ADAMS, Mass. — Town officials began their four-night public review of the fiscal 2018 budget at the Visitors Center on Monday night.
They are proposing a $15,567,135 spending plan for fiscal 2018 that represents a nearly $1 million increase over this year.
Town Administrator Tony Mazzucco lead the first in the series of budget hearings, held jointly by the Selectmen and Finance Committee. Monday's session covered the executive, finance and technology, general government, public health and the Capital Improvement Plan.
Tuesday's session will be on public buildings, public services and public works; Wednesday, the school budgets; and Thursday, public safety and the library. All sessions start at 6 p.m. at the Visitors Center. All budget documents can be found here.
Mazzucco said the town is running lean but the budget does not rely on reserves to balance it, that the town will once again increase stabilization, and that there will be no layoffs.
"We are fundamentally operating the town with less money than we were a decade ago," he said. "That is pretty incredible but it has not come without a cost to our staff, employees and services ... while that sounds like it is good news we are getting close to the breaking point and we can only nickel and dime so much more."
Mazzucco said he anticipates the average annual tax bill will increase between $80 to $90 and said any tax increase will come from assessment increases from Adams-Cheshire Regional School District and McCann Technical School.
"I am not blaming the schools but just so you know, the town budget was kept in that small increase we got from state aid so this tax rate increase will have nothing to do with municipal services," he said.
He walked the two boards through the executive section of the budget that will see a slight increase of nearly $14,000, from $483,424 to $497,397 in fiscal 2018.
This includes the lines items for Selectmen, town administrator, town counsel, moderator, Finance Committee, reserve fund and the town report. These budgets mostly stayed flat or had mild increases or decreases.
Mazzucco said he programmed in $60,000 line item in the Selectmen's operating budget as a placeholder for blight removal.
"We will be able to tear down another building this year," he said. "We are going bring together a slum and blight task force and we will figure out what building is going come down."
He added that having the line item will allow the town some flexibility when attempting to take down dangerous property that may be privately owned.
As for finance and technology, there will be a slight increase of about $55,000, bringing the budget from $1,691,206 this year to $1,746,594 in 2018.
This budget includes employee/retiree benefits, the accountant, technology, and property and liability insurance budgets.
Mazzucco said the employee/retirement benefits personnel budget has a 6.64 percent increase that will bump the budget up from $998,296 to $1,244,832.
Some of this increase comes from a $40,000 line item for compensated absences.
"We spent over $100,000 over the last two years in sick time payout ... we have to continue to replenish it until we no longer need it," Mazzucco said. "Once that cost is drained, that is a legal obligation and we would have to take the money from somewhere else. We are trying to build into the budget so we don’t have constant budget shocks."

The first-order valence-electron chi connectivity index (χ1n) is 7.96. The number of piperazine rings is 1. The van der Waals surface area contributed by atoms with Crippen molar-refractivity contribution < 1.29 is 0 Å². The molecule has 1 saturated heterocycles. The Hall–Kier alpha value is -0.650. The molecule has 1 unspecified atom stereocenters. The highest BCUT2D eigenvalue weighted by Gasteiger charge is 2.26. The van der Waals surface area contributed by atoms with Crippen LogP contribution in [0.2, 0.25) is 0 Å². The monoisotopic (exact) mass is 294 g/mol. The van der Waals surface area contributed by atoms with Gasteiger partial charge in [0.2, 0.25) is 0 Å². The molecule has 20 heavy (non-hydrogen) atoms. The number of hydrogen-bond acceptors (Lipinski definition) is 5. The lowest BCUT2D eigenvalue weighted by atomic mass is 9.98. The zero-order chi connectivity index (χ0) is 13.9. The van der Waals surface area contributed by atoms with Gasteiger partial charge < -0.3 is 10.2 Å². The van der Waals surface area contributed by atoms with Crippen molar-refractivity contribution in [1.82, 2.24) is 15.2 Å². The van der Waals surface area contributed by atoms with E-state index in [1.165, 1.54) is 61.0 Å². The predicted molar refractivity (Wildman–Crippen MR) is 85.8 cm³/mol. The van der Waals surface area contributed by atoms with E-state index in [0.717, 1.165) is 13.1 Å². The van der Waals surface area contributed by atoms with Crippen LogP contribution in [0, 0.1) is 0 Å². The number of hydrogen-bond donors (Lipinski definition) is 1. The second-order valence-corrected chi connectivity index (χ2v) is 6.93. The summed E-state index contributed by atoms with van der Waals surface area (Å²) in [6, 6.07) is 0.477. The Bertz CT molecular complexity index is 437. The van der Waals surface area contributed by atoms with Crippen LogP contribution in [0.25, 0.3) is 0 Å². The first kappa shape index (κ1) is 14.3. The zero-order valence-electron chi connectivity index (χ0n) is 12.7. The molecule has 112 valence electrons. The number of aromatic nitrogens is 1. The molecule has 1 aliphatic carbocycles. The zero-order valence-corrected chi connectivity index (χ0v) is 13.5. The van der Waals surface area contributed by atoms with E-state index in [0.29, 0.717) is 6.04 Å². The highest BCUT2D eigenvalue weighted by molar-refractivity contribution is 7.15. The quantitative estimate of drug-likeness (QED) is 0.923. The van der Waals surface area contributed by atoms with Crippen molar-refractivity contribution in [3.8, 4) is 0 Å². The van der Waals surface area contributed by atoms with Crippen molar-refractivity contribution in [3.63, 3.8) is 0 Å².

He said employees hired before 1997 are eligible to receive payback for up to 50 percent of their banked sick days when they retire.
Employees hired after 1997 can only receive up to $5,000 in compensation while a pre-1997 employee could cost the town between $30,000 and $40,000.
Mazzucco said there are many retirements expected in the next few years, many that are pre-1997 employees and the town needs to be able to afford the compensation until they all cycle out.
After that, the compensations should be more manageable.
Currently, the town has a compensated absences fund that has around $100,000 in it. What is not spent from the $40,000 will go into the fund.
Mazzucco added that the employee incentives line item will also increase by near $20,000 to account for health insurance changes the town has made to save money. Because the town will see some savings, some funds must be turned back to the employees
"We are going to move to toward higher deductible plans down the road and we want to make sure the employees are familiar with how the plans work," Mazzucco said. "Our employees agreed without us having to force them to agree, so that was very big on them ... They understood where we were going and that we all had to make sacrifices but it means big, big savings for the town."
The town administrator added that pension costs are up $20,000 and the town will put $20,000 in the Other Post-Employee Benefits Fund.
The general government budget will also see a very slight increase of around $63,000, from $999,167 to $1,062,825 in fiscal 2018.
This budget includes inspector services, town employees and some boards and commissions.
The town clerk's budget will remain flat but with a $46,000 increase in the elections capital budget to purchase new voting machines. The town's current machines will become obsolete and will no longer be able to be serviced.
The Community Development personnel services budget will decrease 20.53 percent, which means the budget will decrease from $100,477 to $79,654.
Mazzucco said this is mostly because an employee who normally was under the Community Development budget is now under the inspections budget.
The building inspector personnel budget is slotted to increase 34.74 percent, from $155,993 to $210,184. Mazzucco said this change is mostly because of the shifting employee and the inspection services are now fully burdened.
The last budget the two committees looked at Monday night was the Board of Health budget that will jump from $17,935 to $19,660.
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